It is fashionable in the venture capital business to hate Sarbanes Oxley, aka SOX.
Most every VC I know of thinks it is bad for the VC business. Maybe it is. It certainly makes it harder to take companies public. And there is so much work that has to be done by a company to become "SOX compliant", particularly section 404 compliant, that many companies can't even think about taking that on while trying to grow their business.
Brad Feld got me thinking about this issue this morning with his post and link to Niel Robertson's post on how to automate SOX 404 compliance.
I believe that before SOX, way too many companies went public before they were ready to be public companies. They didn't have profits, they didn't have financial organizations capable of building and mantaining internal controls, they didn't have complete management teams, and they often didn't even have reality tested business models.
And once one company in a sector went public, they all went public, driven by a desire to maintain a level playing field with their competition. Chapter Two of Hackoff.com has a good description of those days.
I recall the late 90s when companies would hire the CFO weeks before the IPO road show. I recall that happening with a few CEOs as well. It was crazy. And it's no wonder that so many of those companies ended up being bad public companies.
With SOX, that really can't happen. It takes a year or longer to prepare to become a public company. We have several companies in the Flatiron portfolio that are going through this process now. And as much as I hate seeing them spend the money on SOX consultants and staffing up their finance departments, I see it as an important test of whether the company really wants to be a public company or not.
There are plenty of ways to raise capital privately so the public markets aren't always the best option for raising capital, particularly for young companies.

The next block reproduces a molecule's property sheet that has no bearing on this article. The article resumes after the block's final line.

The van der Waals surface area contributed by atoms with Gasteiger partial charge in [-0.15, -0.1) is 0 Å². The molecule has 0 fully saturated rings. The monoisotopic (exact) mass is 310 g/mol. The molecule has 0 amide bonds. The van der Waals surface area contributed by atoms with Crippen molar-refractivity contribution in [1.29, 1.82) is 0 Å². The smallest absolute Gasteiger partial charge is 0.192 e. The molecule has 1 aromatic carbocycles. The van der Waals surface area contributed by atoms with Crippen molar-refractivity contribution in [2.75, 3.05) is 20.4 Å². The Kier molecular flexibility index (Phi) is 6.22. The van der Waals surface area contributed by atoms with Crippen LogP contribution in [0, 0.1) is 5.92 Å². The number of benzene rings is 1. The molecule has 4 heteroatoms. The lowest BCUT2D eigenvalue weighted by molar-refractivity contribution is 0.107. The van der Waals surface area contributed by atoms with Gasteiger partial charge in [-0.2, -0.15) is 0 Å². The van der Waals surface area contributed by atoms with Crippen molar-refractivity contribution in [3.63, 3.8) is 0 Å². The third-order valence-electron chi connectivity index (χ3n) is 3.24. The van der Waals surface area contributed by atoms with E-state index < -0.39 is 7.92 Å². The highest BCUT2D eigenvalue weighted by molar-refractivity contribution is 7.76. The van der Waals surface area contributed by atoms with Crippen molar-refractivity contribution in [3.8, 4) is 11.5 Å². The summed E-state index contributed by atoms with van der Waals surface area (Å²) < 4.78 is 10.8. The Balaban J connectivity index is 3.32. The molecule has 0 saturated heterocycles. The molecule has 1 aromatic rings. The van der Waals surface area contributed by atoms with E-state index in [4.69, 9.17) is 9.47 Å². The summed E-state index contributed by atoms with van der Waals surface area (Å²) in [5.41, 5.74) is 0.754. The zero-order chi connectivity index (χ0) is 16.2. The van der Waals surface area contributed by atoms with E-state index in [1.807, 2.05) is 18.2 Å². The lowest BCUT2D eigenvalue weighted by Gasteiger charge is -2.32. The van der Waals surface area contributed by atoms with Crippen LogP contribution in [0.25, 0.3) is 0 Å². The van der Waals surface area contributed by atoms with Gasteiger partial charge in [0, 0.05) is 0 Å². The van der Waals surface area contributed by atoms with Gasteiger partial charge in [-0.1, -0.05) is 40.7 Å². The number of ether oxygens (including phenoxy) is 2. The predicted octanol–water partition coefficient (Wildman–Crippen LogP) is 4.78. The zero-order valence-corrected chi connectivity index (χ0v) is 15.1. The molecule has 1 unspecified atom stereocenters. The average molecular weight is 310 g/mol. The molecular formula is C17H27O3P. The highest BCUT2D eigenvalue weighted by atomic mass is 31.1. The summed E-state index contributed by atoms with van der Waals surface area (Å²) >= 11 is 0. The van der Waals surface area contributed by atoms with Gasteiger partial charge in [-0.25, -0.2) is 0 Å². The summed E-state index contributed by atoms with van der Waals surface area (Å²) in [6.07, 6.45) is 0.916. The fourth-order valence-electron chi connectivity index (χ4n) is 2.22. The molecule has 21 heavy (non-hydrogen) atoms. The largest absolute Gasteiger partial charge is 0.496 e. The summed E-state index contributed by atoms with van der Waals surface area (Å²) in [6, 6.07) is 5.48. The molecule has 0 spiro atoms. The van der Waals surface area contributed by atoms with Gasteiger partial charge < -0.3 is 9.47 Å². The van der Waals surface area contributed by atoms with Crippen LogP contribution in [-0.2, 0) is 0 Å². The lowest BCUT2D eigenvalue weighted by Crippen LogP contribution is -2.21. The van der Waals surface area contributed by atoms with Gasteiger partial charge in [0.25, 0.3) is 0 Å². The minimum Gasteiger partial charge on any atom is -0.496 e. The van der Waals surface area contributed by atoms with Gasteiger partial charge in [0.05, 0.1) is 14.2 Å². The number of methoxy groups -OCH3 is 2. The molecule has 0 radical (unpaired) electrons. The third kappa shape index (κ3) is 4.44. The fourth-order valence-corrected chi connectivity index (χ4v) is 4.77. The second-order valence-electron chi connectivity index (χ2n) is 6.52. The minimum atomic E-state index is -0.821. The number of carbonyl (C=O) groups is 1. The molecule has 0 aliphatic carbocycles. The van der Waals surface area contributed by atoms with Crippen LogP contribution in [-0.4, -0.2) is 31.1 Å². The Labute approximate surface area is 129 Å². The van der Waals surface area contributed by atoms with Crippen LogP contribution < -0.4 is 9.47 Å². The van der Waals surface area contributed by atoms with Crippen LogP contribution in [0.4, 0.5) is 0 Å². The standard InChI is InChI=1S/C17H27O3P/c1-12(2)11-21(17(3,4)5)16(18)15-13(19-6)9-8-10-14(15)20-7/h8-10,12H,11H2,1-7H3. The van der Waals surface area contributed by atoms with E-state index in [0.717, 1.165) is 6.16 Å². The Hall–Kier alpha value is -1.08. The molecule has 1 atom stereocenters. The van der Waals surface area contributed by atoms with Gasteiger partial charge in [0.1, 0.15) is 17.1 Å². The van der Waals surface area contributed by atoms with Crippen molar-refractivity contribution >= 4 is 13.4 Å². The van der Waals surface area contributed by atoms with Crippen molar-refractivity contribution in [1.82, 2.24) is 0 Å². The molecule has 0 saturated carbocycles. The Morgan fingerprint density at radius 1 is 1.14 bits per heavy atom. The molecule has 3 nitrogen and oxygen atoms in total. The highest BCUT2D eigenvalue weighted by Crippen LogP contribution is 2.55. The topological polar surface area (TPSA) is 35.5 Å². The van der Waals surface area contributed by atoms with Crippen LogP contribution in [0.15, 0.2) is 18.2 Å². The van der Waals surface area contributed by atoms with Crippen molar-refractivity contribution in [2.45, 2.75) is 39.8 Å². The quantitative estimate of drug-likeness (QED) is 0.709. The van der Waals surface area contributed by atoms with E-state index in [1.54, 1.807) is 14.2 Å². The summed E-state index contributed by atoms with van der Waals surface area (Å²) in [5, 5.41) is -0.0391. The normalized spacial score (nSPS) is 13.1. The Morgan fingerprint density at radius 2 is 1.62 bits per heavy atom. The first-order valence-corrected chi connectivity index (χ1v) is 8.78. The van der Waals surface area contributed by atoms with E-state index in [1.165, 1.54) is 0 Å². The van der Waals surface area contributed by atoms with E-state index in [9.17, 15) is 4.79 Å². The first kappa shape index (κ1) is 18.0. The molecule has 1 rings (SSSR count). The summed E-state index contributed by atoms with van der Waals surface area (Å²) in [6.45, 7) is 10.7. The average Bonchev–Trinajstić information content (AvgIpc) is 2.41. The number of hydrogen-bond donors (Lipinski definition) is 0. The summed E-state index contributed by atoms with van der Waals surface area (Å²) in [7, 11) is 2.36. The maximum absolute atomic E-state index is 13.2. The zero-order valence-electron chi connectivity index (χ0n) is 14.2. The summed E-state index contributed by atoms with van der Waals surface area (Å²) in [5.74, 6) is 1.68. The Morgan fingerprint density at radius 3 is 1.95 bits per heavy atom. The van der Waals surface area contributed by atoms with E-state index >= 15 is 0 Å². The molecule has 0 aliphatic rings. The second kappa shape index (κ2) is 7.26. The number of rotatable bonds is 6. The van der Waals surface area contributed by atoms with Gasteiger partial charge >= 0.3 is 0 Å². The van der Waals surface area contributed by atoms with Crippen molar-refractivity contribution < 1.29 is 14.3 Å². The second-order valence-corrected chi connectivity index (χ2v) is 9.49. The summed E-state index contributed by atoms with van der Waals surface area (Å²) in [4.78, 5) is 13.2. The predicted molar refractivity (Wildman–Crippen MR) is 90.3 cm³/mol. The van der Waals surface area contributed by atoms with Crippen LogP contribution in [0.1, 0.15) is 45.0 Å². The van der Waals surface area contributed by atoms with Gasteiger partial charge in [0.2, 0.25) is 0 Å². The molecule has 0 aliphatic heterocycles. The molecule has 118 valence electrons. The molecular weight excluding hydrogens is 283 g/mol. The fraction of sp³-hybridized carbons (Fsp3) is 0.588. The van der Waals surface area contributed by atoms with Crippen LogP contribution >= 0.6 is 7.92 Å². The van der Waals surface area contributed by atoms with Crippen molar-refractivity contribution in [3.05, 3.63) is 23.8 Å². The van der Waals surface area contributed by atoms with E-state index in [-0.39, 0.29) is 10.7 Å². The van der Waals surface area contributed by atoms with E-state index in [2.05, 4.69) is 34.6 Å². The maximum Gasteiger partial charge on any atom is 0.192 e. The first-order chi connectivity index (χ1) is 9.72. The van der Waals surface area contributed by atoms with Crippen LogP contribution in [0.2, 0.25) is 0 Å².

And the M&A market is very healthy, so going public isn't necessarily the best way for the insiders to get liquid on their investment.
The investment banks are supposed to be the gatekeepers of the IPO process, deciding which companies are ready to go public and which are not. Back in the day when they really "underwrote" the public offerings and took the risk on whether the deals got done or not, maybe they did provide some kind of readiness filter, but I don't think that investment banks can be relied upon to be the quality filters anymore. They make too much money on the IPOs, regardless of whether they are successful public companies, to be truly objective about the process.
So I think its a great thing that SOX has put a high hurdle that companies need to jump over to become public. In the past four years, we have seen that good companies can go public, but it takes a lot of work and preparation to do that.
My friends at Broadview (now part of Jeffries & Company) used to have a chart of the performance of venture backed IPOs six and twelve months post IPO. A sizable majority of them were trading below their offering price by the time that the VCs could get out. They made a persuasive, if somewhat self serving, argument that selling venture backed companies provided better exits than IPOs.
I've often felt that was true for all but the very best portfolio companies. Now with SOX we have a hurdle that forces entrepreneurs and VCs to be patient and prepared for the IPO process. I'd be interested to see that Broadview chart pre and post SOX. I bet it looks better now.